Movie rental company Netflix sees about 2 billion requests to its website every day.
Its website is really a computer program that distinguishes what type of device (Wii console, Xbox console, mobile phone, Roku player, etc.) is requesting videos and then routes the requests to the back-end services that power Netflix.
This seemingly simple activity generates about 70 to 80 billion data points each day that are logged by the system. Yeah, that’s 25,550,000,000 data points a year. 25.5 billion…
In 2013, Google processed 5.9 billion searches — every single day. That adds up to 2.1 trillion searches for the year.
These are simply astounding numbers. And if you’re wondering how all this traffic gets where it’s supposed to go, well…
Welcome to the cloud!
Now, we will be the first to admit that tech geeks have done a terrible job of explaining exactly what “the cloud” is.
They make “the cloud” sound like some new innovation… a new kind of Internet. But it’s not.
Basically, when someone says “the cloud,” they are simply talking about the Internet. We suppose if you wanted to get technical, the cloud is where the Internet actually “lives” — in servers scattered around the world.
And when you download something from the Internet (or the cloud), these servers send the information to your computer, tablet, or mobile phone.
Building — and maintaining — the cloud is a multi-billion dollar endeavor. Add in the goods and services that are delivered by the cloud, and we’re talking about trillions of dollars.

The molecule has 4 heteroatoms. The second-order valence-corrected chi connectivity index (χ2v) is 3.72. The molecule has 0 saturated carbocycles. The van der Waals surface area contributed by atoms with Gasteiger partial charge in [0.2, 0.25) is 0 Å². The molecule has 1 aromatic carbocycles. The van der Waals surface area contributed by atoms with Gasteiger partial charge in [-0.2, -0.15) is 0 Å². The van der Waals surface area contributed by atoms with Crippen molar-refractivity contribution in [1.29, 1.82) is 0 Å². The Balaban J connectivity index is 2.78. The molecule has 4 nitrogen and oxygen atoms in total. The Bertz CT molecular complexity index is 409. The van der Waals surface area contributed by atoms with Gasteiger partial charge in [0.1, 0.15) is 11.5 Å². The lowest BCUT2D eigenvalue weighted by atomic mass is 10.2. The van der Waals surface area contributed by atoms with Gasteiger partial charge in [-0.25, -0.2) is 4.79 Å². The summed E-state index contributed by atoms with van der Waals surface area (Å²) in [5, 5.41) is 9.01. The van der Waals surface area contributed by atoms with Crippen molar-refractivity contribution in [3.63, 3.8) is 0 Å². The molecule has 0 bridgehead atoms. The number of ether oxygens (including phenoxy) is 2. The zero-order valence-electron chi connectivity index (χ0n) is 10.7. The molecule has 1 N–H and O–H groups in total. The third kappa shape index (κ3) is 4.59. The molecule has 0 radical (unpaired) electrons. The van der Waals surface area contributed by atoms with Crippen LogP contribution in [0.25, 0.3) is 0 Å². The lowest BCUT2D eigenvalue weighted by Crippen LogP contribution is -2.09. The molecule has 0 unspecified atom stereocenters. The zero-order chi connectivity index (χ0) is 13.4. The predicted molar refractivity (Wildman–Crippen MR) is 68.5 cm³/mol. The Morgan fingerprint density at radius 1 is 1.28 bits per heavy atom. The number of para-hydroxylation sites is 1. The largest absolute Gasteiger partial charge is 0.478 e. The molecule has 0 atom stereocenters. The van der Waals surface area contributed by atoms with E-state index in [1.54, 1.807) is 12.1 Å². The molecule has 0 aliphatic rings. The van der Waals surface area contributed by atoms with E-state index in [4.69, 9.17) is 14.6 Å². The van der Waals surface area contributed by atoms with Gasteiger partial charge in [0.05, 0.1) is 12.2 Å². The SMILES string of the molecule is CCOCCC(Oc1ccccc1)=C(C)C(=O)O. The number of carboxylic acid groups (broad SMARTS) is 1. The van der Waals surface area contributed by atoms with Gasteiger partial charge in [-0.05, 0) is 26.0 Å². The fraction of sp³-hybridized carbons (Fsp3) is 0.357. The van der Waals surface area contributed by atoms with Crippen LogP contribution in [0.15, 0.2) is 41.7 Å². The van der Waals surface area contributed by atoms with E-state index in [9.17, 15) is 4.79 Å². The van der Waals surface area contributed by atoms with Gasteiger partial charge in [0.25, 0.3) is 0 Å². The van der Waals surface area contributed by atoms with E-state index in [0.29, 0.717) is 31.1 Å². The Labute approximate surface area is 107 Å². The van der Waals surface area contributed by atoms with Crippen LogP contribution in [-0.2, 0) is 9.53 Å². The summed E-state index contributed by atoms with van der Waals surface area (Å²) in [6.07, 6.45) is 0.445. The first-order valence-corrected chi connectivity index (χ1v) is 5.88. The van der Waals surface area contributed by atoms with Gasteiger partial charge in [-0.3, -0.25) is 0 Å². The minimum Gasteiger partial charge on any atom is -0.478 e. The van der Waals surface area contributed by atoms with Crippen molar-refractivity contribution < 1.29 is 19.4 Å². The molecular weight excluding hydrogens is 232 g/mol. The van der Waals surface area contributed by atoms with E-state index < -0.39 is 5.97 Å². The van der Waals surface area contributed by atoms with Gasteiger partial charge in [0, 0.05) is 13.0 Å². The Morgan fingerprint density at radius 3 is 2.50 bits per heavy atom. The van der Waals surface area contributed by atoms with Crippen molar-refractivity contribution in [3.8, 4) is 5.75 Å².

And just as you probably pay some kind of fee to access the Internet, the companies that do business on the web — that is, send you stuff electronically — pay fees, too.
And you can collect a portion of those fees at regular intervals. We call them Internet Royalties…
Every Day is a “Cloudy” Day
When you go to a website like Netflix.com or Google.com, you’re not just going to one server. These websites exist on hundreds if not thousands of servers strategically placed around the world.
But these servers still have to be able to connect to the Internet in order to deliver content to you. So companies like Netflix or Facebook have to have access to the Internet in order to maintain their multi-billion dollar businesses.
And just as most of us have to pay Comcast, Verizon, or Cablevision for Internet access, these multi-billion dollar companies have to pay “access fees” to do business on the Internet.
Now, here’s how you can get your share of these fees…
You can partner with one of the companies that collects these access fees, and, as a partner, you’ll be paid what amounts to Internet Royalties.
Of course, your share of these Internet Royalties will depend on how much you have to invest into the partnerships. But you should know that the long-time contracts are signed, legally guaranteeing continued payments into the partnership from companies like Netflix and Facebook.
And the regular profit sharing of these payments to the partners (you, if you choose) is also guaranteed by law.
All you have to do is decide if you’d like to take advantage of this steady, reliable income opportunity.
Until next time,
Until next time,
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A 21-year veteran of the newsletter business, Briton Ryle is the editor of The Wealth Advisory income stock newsletter, with a focus on top-quality dividend growth stocks and REITs. Briton also manages the Real Income Trader advisory service, where his readers take regular cash payouts using a low-risk covered call option strategy. He is also the managing editor of the Wealth Daily e-letter. To learn more about Briton, click here.